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Guest — Florian Biermann
Eric, two different economists wrote on the same subject. Of course, they must come to different conclusions -- otherwise, this wo... Read More
Tuesday, 10 June 2014 10:10 AM
Guest — Eric Livny
Here is what we wrote about two years ago on exactly the same subject (http://www.iset.ge/blog/?p=1171):"there are case studies sh... Read More
Monday, 09 June 2014 9:09 AM
Guest — RT
it's probably -- just a bit -- misleading to call Kuznets "a Belorussian economist" :-)
Monday, 09 June 2014 11:11 AM
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May
23

Georgian Shadow Economy - its Past and its Legacy

The existence of a sizeable shadow (or second, informal) economy in the USSR was and is well-known. The Soviet era was characterized by a very rigid formal system with a high level of bureaucratization and inefficient planning. This resulted in many problems, both in terms of production and consumption. Soviet consumers experienced constant frustration and dissatisfaction caused by endlessly searching for goods and services they demanded, the need to queue for them without any guarantee of getting what they wanted, and the risk of having instead to accep...
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Guest — Eric Livny
A very interesting aspect of the Georgian legacy! I am fascinated by the contrast between the extremely positive role of honor-bas... Read More
Friday, 23 May 2014 10:10 AM
Guest — Adam
Great piece!
Friday, 23 May 2014 11:11 AM
Guest — NP
This contrast is indeed remarkable. We just need to see whether Saakashvili's "revolution" has been sufficient to alter permanentl... Read More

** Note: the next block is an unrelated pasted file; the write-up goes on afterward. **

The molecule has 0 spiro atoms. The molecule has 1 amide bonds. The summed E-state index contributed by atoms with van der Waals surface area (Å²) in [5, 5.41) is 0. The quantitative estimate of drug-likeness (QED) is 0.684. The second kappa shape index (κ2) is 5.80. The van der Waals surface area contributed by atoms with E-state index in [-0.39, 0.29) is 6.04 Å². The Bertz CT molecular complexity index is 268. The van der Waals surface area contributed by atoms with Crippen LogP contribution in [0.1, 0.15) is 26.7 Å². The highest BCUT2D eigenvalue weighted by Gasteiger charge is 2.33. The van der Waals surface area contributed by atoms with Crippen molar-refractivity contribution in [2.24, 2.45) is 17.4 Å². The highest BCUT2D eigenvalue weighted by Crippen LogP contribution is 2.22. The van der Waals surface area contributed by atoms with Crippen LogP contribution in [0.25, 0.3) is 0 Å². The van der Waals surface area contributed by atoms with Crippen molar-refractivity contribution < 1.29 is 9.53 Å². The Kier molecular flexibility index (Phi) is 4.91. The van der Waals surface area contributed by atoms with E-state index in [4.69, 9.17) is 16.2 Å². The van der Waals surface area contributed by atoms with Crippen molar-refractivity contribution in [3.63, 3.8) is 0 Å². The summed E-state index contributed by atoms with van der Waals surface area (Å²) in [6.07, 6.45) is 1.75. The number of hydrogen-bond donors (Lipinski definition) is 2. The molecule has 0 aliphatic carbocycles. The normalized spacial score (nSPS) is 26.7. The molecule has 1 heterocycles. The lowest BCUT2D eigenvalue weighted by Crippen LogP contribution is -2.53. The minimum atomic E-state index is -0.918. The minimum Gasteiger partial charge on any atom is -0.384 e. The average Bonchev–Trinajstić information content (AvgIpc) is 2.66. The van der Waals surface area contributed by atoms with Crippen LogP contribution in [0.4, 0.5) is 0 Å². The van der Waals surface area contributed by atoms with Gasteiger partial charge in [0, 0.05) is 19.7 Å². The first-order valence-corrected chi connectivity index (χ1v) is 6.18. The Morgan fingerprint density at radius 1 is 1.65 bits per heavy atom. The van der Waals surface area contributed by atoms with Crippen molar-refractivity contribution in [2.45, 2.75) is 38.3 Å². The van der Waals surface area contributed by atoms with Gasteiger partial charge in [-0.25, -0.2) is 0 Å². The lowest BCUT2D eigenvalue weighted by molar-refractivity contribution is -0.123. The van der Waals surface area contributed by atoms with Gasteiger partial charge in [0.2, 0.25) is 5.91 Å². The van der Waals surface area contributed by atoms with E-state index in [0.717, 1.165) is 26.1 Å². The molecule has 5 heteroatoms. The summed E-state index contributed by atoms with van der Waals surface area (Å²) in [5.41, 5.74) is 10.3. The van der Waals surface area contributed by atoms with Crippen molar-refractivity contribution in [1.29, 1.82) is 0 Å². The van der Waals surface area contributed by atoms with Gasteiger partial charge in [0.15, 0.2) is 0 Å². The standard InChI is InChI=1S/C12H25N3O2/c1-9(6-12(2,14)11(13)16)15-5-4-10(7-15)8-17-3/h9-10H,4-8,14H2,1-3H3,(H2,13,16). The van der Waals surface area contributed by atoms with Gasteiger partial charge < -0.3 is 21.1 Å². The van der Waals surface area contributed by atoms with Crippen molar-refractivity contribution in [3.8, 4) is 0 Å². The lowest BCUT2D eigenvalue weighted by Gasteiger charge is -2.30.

Saturday, 24 May 2014 12:12 AM
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May
19

Becoming Rich Delayed

During my morning shower, I like to think about Georgia’s economic prospects and how the country should develop. Since the Rose Revolution, there was a lot of “catch up growth”, i.e. growth that stems from returning from a state of chaos to normal economic conditions. Yet a country cannot catch up forever, and the only possibility for an emerging economy without substantial natural resources to sustain high growth is to profitably interact with the rest of the world. Usually, while I put shampoo on my hair, I start thinking about what Georgia could deliv...
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Guest — Adam
The answer, I believe, is to stop using shampoo. I never get to that stage, and therefore I see continuing growth on a "catch-up b... Read More
Monday, 19 May 2014 3:03 PM
Guest — Eric Livny
I tend to conclude my early morning procedures with a cold shower, and hence tend to agree with both of you . Florian's main point... Read More
Monday, 19 May 2014 4:04 PM
Guest — Adam
A timely discussion. The GoG just announced the following program: http://agenda.ge/news/14407/eng
Tuesday, 20 May 2014 8:08 AM